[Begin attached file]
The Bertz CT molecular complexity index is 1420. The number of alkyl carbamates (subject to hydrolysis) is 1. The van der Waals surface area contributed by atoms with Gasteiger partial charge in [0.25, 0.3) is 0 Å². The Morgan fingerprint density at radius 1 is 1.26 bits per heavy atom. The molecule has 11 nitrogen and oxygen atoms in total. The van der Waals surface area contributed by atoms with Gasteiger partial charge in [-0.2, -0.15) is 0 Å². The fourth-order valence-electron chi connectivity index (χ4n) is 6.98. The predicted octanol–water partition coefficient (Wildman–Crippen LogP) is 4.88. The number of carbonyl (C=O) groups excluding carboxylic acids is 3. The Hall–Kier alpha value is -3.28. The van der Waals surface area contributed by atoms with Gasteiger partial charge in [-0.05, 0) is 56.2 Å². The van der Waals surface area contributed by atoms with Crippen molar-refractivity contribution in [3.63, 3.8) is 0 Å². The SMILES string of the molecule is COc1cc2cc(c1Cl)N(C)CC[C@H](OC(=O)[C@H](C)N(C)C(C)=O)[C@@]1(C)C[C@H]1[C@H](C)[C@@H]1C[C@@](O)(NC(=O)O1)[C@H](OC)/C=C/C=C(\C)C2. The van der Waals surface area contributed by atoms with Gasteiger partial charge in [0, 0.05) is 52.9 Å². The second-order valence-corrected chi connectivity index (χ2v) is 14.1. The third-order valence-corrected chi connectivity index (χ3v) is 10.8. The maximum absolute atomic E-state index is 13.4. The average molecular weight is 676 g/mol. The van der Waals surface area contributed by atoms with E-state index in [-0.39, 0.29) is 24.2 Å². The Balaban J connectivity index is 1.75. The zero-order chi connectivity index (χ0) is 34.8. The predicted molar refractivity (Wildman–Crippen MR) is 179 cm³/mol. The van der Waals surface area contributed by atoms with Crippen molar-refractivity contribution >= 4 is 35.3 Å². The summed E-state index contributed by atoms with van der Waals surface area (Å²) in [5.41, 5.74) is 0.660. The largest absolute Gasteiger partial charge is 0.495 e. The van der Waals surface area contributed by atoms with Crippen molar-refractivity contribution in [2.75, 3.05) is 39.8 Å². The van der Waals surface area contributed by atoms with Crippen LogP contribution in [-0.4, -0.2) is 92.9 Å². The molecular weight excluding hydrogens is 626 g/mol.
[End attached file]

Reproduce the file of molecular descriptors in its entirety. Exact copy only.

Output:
The Bertz CT molecular complexity index is 1420. The number of alkyl carbamates (subject to hydrolysis) is 1. The van der Waals surface area contributed by atoms with Gasteiger partial charge in [0.25, 0.3) is 0 Å². The Morgan fingerprint density at radius 1 is 1.26 bits per heavy atom. The molecule has 11 nitrogen and oxygen atoms in total. The van der Waals surface area contributed by atoms with Gasteiger partial charge in [-0.2, -0.15) is 0 Å². The fourth-order valence-electron chi connectivity index (χ4n) is 6.98. The predicted octanol–water partition coefficient (Wildman–Crippen LogP) is 4.88. The number of carbonyl (C=O) groups excluding carboxylic acids is 3. The Hall–Kier alpha value is -3.28. The van der Waals surface area contributed by atoms with Gasteiger partial charge in [-0.05, 0) is 56.2 Å². The van der Waals surface area contributed by atoms with Crippen molar-refractivity contribution in [3.63, 3.8) is 0 Å². The SMILES string of the molecule is COc1cc2cc(c1Cl)N(C)CC[C@H](OC(=O)[C@H](C)N(C)C(C)=O)[C@@]1(C)C[C@H]1[C@H](C)[C@@H]1C[C@@](O)(NC(=O)O1)[C@H](OC)/C=C/C=C(\C)C2. The van der Waals surface area contributed by atoms with Gasteiger partial charge in [0, 0.05) is 52.9 Å². The second-order valence-corrected chi connectivity index (χ2v) is 14.1. The third-order valence-corrected chi connectivity index (χ3v) is 10.8. The maximum absolute atomic E-state index is 13.4. The average molecular weight is 676 g/mol. The van der Waals surface area contributed by atoms with E-state index in [-0.39, 0.29) is 24.2 Å². The Balaban J connectivity index is 1.75. The zero-order chi connectivity index (χ0) is 34.8. The predicted molar refractivity (Wildman–Crippen MR) is 179 cm³/mol. The van der Waals surface area contributed by atoms with Crippen molar-refractivity contribution >= 4 is 35.3 Å². The summed E-state index contributed by atoms with van der Waals surface area (Å²) in [5.41, 5.74) is 0.660. The largest absolute Gasteiger partial charge is 0.495 e. The van der Waals surface area contributed by atoms with Crippen molar-refractivity contribution in [2.75, 3.05) is 39.8 Å². The van der Waals surface area contributed by atoms with Crippen LogP contribution in [-0.4, -0.2) is 92.9 Å². The molecular weight excluding hydrogens is 626 g/mol.